Saddles; they can make or break you

In a little deviation from my planned equipment themed run of posts, I am going to talk about saddles.

These are pretty essential piece of kit, and most riders are conscientious about having them checked regularly. We focus predominantly on how well they fit the horse, then make sure we feel comfortable and able to ride well. I don’t need to go into the difficulties around finding the right saddle – and saddle fitter for that matter; both can be a complete minefield. When we find a saddle that seems right for us and the horse, and a saddle fitter we get on with then we stick with them and just hope that by getting the saddle checked regularly we won’t run into problems and need to spend a fortune on a new one.

Well….if you recall a few weeks ago I wrote about Lizzie being not quite right and that we thought it was down to her feet getting too long. She did improve, but not fully – although at her 4 week trim 2 days ago, the farrier did say she had grown a lot again. I felt sure there was something else going on; she was due a saddle check and as she has been working so well this year I knew she would have changed shape. I do ‘check’ her over myself – but I know I’m not alone in finding it very difficult to assess my own animals due to the emotional link – so also could see how different she was. I had removed the pad and shim she had previously needed at Christmas, and thought all was well. She wouldn’t be working as well and progressing otherwise surely?

When she wasn’t improving as much as I’d hoped, I just thought I’d see what she felt like in a different saddle. The only other one I have if Baz’s, which has never fitted her in the past but I had to give it a go, just to see what happened.

It was totally unexpected – not only did Lizzie improve almost instantly, but so did I. A couple of months ago I did a post about symmetry with pictures of me in the stripy jacket. I commented at the time about my poor shoulder/upper body position at trot. The thing is, when riding Baz, I never really had a problem with my upper body – not once I’d properly focussed on my dressage training that is. I had put my inability to sit up in trot on Lizzie down to weakness and poor core strength that I hadn’t managed to regain post baby. Mum had also noted my less than ideal posture in trot and wondered about it to herself.

Then I sat on Lizzie in Baz’s saddle and I sat up straight in sitting trot and carried my hands as I should. I felt like I used to feel. Since then I have hacked in it, and found that Lizzie is moving much more through her whole body; and this means that whereas in walk I had been trying to make myself move with her even though she didn’t seem to be moving as much as I though she should, now she is moving as she should and I go with her easily. I also don’t feel stiff in my lumbar spine when I get off; even today when she was really wild and wanted to just go on the moor (It’s 10 Tors this weekend so I did threaten her with joining one of the groups), and normally if I’ve had to work hard to contain her on the moor I am very stiff afterwards. Again, something I’ve put down to my own core weakness.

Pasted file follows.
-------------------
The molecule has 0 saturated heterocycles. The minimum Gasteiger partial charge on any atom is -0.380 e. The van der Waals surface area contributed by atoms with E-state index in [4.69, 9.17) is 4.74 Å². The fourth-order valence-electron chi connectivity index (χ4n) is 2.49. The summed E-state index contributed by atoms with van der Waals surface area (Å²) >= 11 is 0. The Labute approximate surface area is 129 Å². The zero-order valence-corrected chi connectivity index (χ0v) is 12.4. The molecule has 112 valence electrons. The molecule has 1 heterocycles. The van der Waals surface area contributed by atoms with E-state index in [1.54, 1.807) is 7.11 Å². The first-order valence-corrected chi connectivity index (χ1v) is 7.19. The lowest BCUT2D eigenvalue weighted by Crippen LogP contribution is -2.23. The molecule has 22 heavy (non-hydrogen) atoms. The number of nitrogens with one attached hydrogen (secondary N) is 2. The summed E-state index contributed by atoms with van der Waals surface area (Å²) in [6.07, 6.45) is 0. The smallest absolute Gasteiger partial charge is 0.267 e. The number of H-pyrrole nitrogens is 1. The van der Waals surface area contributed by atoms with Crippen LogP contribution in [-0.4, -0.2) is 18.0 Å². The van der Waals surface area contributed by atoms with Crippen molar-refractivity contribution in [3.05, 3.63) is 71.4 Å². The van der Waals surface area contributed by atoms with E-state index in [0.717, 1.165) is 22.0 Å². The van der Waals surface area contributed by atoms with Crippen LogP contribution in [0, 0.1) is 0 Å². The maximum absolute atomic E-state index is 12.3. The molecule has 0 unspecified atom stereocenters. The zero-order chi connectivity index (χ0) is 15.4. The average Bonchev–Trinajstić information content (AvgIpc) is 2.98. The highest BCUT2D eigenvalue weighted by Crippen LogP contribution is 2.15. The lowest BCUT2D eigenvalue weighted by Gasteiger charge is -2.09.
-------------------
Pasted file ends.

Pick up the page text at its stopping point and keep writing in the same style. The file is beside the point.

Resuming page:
So it appears that actually a lot of my perceived weakness issues are down to the saddle. Lizzie’s saddle is quite a simple dressage saddle, Baz’s is a straight cut GP. It was 2nd hand when Mum got it about 17 years ago, and we both love it as it is so light an comfortable.  But I didn’t really think that the saddles were that different, until I looked closely – unfortunately I can’t get the images of the seats to line up properly on here, but Lizzie’s is just so much bigger all over and I think it fixes both of us too much.

img_20190511_124112790
Baz’s is on the Left. It’s a 16 1/2 and Lizzie’s a 17 inch
img_20190511_124949721
You can see here how much bigger all round Lizzie’s is  – on the Left

I am still in shock about the extent of freedom of movement both of us have, and how much better my posture is. I am now a little anxious about our saddle check up in 10 days time. I know that whatever happens I need a saddle that is the same shape as Baz’s. In my dreams I will be told Baz’s actually fits Lizzie; I care not that it isn’t a dressage saddle….

The learning here is that it is always worth trying out a different saddle. Even if you think you are the problem, check what your saddle is doing to you. It never entered my head that the saddle was impacting on my posture and movement because I think that it had all crept up on me slowly – plus we got the saddle when my son was 2 weeks old so it’s all I’ve ridden in since getting back onto Lizzie post baby.

Think a little laterally and see where it leads you!

Louise

Published by Louise Towl Physio

I am a Chartered Physiotherapist with Pilates training, and I am an ACPAT (the Association of Chartered Physiotherapists in Animal Therapy) and RAMP (Register of Animal Musculoskeletal Practitioners) registered Veterinary Physiotherapist. Away from work I have ridden all my life, competing in various disciplines and now focussing on dressage. With my retired horse, Baz, I competed at Advanced level, and I now have a younger horse, Lizzie, who is currently competing at Elementary.

Leave a Reply

Fill in your details below or click an icon to log in:

WordPress.com Logo

You are commenting using your WordPress.com account. Log Out /  Change )

Google photo

You are commenting using your Google account. Log Out /  Change )

Twitter picture

You are commenting using your Twitter account. Log Out /  Change )

Facebook photo

You are commenting using your Facebook account. Log Out /  Change )

Connecting to %s

%d bloggers like this: